Nephrotoxic drugs prescriptions are often prescribed inappropriately by general practitioners (GPs), increasing the risk of chronic kidney disease (CKD). The aim of this study was to detect inappropriate prescriptions in patients with CKD and to identify their predictive factors. A retrospective study on patients with creatinine values recorded in the period 2014-2016 followed by 10 GPs was performed. The estimated glomerular filtration rate (eGFR) was used to identify CKD patients. The demographic and clinical characteristics and drugs prescriptions were collected. A descriptive analysis was conducted to compare the characteristics and logistic regression models to estimate the predictive factors of inappropriate prescriptions. Of 4098 patients with creatinine values recorded, 21.9% had an eGFR <60 mL/min/1.73 m(2). Further, 56.8% received inappropriate prescriptions, with a significantly lower probability in subjects with at least a nephrologist visit (Adj OR 0.54 (95% CI 0.36-0.81)) and a greater probability in patients treated with more active substances (1.10 (1.08-1.12)), affected by more comorbidities (1.14 (1.06-1.230)), or with serious CKD (G4/G5 21.28 (7.36-61.57)). Nonsteroidal anti-inflammatory drugs (NSAIDs) were the most used contraindicated drugs (48.5%), while acetylsalicylic acid was the most inappropriately prescribed (39.5%). Our results highlight the inappropriate prescriptions for CKD authorized by GPs and underline the need of strategies to improve prescribing patterns.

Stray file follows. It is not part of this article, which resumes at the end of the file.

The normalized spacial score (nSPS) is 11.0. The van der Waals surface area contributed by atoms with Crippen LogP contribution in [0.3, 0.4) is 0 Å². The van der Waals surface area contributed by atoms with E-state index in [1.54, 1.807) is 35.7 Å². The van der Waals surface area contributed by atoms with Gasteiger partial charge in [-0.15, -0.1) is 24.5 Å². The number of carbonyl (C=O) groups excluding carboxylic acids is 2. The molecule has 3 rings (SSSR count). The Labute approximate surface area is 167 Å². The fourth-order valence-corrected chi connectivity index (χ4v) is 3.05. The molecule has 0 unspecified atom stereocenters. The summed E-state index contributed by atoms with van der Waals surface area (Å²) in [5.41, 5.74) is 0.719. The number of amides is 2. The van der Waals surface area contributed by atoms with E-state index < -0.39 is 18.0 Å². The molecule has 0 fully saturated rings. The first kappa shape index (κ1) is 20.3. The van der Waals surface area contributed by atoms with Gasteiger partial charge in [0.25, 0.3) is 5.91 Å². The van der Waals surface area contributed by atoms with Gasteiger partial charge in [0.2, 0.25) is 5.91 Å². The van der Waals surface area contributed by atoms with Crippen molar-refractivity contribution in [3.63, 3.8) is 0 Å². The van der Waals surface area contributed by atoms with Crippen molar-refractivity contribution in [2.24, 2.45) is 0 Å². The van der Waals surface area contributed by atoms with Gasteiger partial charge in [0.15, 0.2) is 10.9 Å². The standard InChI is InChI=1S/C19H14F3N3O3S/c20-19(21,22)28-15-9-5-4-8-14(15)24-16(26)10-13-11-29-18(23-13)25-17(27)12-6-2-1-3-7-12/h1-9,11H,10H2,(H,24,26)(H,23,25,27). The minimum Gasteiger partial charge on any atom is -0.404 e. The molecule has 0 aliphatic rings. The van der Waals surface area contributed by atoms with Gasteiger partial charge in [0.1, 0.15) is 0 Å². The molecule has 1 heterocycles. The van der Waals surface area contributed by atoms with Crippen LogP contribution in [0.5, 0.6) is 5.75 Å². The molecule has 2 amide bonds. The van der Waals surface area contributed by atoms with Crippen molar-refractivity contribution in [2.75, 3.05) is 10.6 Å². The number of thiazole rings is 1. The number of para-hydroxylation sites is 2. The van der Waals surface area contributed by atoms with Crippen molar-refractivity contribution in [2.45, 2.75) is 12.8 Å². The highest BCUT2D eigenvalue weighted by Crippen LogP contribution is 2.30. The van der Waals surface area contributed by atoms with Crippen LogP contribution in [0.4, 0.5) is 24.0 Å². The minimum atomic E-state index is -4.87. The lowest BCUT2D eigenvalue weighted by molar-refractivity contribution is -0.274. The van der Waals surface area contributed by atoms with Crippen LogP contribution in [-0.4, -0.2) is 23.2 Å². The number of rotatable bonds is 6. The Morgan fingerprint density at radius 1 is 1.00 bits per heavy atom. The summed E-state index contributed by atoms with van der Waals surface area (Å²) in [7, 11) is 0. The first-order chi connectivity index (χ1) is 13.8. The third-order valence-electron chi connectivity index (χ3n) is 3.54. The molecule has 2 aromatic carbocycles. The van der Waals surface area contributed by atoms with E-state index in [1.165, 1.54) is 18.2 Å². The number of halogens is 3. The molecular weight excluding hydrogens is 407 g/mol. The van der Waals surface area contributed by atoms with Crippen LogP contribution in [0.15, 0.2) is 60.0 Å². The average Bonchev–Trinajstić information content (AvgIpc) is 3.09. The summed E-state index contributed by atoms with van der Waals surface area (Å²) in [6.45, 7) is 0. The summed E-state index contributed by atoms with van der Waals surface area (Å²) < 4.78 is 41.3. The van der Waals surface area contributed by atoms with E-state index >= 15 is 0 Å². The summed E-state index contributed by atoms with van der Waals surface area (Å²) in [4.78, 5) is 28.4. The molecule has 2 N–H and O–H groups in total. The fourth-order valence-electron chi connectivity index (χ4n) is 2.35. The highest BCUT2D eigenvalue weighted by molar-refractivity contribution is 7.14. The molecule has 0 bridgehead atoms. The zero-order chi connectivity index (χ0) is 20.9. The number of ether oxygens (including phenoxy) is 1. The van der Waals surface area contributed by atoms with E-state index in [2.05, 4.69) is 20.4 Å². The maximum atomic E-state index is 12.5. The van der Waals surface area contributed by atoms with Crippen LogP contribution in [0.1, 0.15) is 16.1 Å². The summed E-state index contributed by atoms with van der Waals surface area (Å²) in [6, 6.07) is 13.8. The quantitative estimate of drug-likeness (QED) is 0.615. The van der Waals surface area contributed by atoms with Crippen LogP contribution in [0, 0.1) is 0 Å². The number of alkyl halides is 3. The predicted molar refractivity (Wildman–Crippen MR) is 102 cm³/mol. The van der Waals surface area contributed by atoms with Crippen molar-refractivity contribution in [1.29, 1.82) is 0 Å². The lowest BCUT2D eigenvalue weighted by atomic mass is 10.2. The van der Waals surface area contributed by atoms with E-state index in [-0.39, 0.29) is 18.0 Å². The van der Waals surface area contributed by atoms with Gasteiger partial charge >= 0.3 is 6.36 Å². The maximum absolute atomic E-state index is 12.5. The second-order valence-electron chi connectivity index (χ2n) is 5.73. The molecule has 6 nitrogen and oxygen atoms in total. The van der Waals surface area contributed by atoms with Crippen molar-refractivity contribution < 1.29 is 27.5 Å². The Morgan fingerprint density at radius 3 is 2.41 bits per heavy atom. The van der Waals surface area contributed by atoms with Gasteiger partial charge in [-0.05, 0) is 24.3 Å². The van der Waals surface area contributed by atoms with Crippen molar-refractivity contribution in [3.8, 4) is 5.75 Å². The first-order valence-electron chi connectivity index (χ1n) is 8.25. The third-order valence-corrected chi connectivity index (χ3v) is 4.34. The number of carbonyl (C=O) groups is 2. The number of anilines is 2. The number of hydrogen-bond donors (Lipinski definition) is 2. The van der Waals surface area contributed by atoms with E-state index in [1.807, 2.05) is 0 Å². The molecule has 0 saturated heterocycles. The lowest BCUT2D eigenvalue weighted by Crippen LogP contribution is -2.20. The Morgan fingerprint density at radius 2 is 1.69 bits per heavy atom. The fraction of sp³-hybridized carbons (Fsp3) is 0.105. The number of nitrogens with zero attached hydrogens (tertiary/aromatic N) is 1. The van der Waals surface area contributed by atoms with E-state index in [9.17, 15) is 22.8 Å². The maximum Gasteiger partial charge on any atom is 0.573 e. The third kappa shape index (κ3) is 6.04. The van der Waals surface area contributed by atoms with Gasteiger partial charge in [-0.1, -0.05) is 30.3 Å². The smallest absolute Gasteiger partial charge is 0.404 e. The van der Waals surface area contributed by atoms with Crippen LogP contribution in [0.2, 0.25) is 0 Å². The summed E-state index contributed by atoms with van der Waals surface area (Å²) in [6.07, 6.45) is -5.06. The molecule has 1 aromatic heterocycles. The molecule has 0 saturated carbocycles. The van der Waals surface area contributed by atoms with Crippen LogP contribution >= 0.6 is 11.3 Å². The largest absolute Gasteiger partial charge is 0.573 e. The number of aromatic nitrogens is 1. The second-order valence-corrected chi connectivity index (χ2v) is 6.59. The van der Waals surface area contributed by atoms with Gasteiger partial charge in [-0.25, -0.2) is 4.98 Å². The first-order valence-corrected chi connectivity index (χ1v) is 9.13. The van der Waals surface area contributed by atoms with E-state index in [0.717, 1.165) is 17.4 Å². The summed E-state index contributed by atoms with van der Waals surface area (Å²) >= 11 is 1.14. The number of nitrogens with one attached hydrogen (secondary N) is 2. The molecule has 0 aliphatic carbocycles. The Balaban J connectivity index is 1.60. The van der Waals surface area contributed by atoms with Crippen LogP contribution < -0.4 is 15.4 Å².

File in questo prodotto:
Non ci sono file associati a questo prodotto.